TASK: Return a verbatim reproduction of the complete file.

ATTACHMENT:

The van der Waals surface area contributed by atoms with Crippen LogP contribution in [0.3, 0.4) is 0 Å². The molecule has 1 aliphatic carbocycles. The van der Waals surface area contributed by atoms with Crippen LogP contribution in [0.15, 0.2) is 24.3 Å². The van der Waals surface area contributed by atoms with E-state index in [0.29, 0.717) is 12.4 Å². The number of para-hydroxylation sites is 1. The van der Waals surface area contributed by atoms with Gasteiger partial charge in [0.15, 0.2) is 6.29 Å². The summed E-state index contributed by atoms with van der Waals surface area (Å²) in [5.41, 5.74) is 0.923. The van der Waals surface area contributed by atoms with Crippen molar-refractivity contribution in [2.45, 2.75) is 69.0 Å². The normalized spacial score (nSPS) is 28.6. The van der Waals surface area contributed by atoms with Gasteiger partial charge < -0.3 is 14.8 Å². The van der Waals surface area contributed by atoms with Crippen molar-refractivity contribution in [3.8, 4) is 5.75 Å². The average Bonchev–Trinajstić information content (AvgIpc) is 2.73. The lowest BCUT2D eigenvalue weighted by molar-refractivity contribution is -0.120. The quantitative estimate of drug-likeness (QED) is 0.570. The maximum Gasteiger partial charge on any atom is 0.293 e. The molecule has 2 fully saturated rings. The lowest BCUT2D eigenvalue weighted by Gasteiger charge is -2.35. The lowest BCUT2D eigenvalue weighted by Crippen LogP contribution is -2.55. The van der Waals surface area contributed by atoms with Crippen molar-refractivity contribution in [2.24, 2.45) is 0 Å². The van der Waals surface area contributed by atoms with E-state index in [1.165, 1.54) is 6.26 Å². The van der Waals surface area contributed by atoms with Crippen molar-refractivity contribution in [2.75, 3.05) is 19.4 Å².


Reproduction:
The van der Waals surface area contributed by atoms with Crippen LogP contribution in [0.3, 0.4) is 0 Å². The molecule has 1 aliphatic carbocycles. The van der Waals surface area contributed by atoms with Crippen LogP contribution in [0.15, 0.2) is 24.3 Å². The van der Waals surface area contributed by atoms with E-state index in [0.29, 0.717) is 12.4 Å². The number of para-hydroxylation sites is 1. The van der Waals surface area contributed by atoms with Gasteiger partial charge in [0.15, 0.2) is 6.29 Å². The summed E-state index contributed by atoms with van der Waals surface area (Å²) in [5.41, 5.74) is 0.923. The van der Waals surface area contributed by atoms with Crippen molar-refractivity contribution in [2.45, 2.75) is 69.0 Å². The normalized spacial score (nSPS) is 28.6. The van der Waals surface area contributed by atoms with Gasteiger partial charge < -0.3 is 14.8 Å². The van der Waals surface area contributed by atoms with Crippen molar-refractivity contribution in [3.8, 4) is 5.75 Å². The average Bonchev–Trinajstić information content (AvgIpc) is 2.73. The lowest BCUT2D eigenvalue weighted by molar-refractivity contribution is -0.120. The quantitative estimate of drug-likeness (QED) is 0.570. The maximum Gasteiger partial charge on any atom is 0.293 e. The molecule has 2 fully saturated rings. The lowest BCUT2D eigenvalue weighted by Gasteiger charge is -2.35. The lowest BCUT2D eigenvalue weighted by Crippen LogP contribution is -2.55. The van der Waals surface area contributed by atoms with Crippen molar-refractivity contribution in [2.24, 2.45) is 0 Å². The van der Waals surface area contributed by atoms with E-state index in [1.165, 1.54) is 6.26 Å². The van der Waals surface area contributed by atoms with Crippen molar-refractivity contribution in [2.75, 3.05) is 19.4 Å².